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So I've been toying with the idea of having non-deterministic salt values for hashes.

Let me explain what I mean:

Basically, I applied some properties from Bitcoin including a "difficulty" (ie, hashed value must begin with a certain number of 0 bits) and came up with something that could be used for password hashes.

My algorithm:

string hashstring=password;
for(int i = 0; i < int.MaxValue; i++)
{
    var hash = Hash(hashstring);
    hashstring = Convert.ToBase64String(hash);
    if(MeetsDifficulty(hash, difficulty))
    {
        Console.WriteLine("i: "+i);
        return hashstring;
    }
}

password in this case, is something like password+salt where salt is a standard cyrptographic random salt stored with the hash. However, as you can see, there is also an i value for how many times it must be hashed, which is not stored along with the hash.

In this way, you must hash the password a number of times until you find something that meets the required difficulty level. This is easy to verify, but does require time because it's unknown exactly how many times the value must be hashed.

There are some interesting properties of this mechanism:

  • An incorrect password is slightly undetectable. The only way to know it's incorrect is if you know the difficulty level and you find a hash which meets it, but doesn't match the hash
  • It's probably quite hard to compute any of this in parallel?
  • In theory, it's completely unknown how long it will take to verify or compute a hash (other than probabilities)
  • Bruteforce would probably be hard because each password attempted may result in extremely large amounts of hashes needed to verify it to the difficulty

However, I can't really come up with a good use for these properties. Is there any good things to apply such a scheme to or is there anything that uses such a scheme?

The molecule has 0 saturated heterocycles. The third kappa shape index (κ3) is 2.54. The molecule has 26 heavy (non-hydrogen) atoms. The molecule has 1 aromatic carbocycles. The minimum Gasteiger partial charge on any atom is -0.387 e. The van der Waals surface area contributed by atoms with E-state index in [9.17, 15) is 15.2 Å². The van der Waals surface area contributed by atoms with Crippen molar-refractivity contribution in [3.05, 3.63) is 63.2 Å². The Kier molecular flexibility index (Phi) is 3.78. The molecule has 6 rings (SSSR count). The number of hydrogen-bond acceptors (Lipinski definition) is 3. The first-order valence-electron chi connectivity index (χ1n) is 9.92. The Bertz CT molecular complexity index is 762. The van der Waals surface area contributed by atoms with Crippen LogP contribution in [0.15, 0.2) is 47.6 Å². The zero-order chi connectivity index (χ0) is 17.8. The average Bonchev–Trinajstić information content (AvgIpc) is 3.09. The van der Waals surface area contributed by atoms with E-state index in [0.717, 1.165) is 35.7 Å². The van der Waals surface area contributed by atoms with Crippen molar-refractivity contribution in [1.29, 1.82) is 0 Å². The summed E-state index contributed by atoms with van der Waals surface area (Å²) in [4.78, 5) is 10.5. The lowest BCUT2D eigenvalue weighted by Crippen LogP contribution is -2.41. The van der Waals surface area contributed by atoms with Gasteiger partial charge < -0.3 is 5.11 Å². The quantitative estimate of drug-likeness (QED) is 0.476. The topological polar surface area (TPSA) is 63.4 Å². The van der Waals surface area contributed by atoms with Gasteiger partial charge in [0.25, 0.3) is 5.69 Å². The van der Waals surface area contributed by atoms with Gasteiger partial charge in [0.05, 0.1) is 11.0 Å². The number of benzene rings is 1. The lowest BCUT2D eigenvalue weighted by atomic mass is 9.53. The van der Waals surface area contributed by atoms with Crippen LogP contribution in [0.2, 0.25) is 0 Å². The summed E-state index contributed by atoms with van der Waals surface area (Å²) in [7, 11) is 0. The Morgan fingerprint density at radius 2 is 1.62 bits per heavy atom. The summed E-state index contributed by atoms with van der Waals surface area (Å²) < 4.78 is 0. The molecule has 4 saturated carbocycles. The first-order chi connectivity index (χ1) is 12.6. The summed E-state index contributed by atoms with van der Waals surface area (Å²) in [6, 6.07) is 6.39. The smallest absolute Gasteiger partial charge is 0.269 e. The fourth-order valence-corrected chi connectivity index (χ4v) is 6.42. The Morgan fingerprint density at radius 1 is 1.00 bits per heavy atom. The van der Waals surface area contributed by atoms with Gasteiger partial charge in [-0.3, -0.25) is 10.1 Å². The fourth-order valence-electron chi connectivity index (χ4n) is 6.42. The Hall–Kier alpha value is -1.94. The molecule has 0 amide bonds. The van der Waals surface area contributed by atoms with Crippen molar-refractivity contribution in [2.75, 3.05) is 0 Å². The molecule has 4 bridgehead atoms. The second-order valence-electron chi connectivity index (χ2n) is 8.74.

Also, are there any potential weaknesses to this hashing scheme?

For my testing, I used SHA256 as the hashing algorithm, and it got quite slow after a difficulty of about 20 bits of zeros. However, this could easily be replaced with using scrypt, bcrypt, or SHA512

Also, one more idea is that you could possibly construct "quick" to verify hashes, but only when given the correct password. (by changing the salt if, say, you've already hashed the value X times and you want to target only hashing the value Y times to verify it when given a correct password)

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1 Answer 1

Not really. This does protect you from client side brute forcing, but opens you up to DoS-like attacks.

The flaw here is that when someone is attempting to brute force a password, the CPU power they use is yours, not theirs. Which means that your system can be brought down on its knees much faster by a distributed brute force attack. Especially since there's no "escape" to the for loop till integer overflow: If I enter an incorrect password, your server will try getting the right hash for it for a while.

You won't be able to keep the difficulty too high, either. Thing is, this exact computation is carried out every time the person wants to log in. This is not hard-to-make-but-easy-to-verify like the Bitcoin system. Since i is unknown, this is just as hard to make at it is to verify.

The only thing this protects against (only slightly) is if your database got compromised -- then you would be protected against bruteforcing. But salts on SHA256 manage this job well anyway.

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Yea, the DoS possibility really shows as a huge weakness to me. Still think it's a cool idea, but maybe it's practically useless –  Earlz Apr 28 '13 at 7:20
    
SHA256 really isn't ideal for password storage. Algorithms such as bcrypt, scrypt, PBKDF2, and possibly Ulrich Drepper's SHAcrypt family are far better suited. –  Kitsune Apr 28 '13 at 13:17

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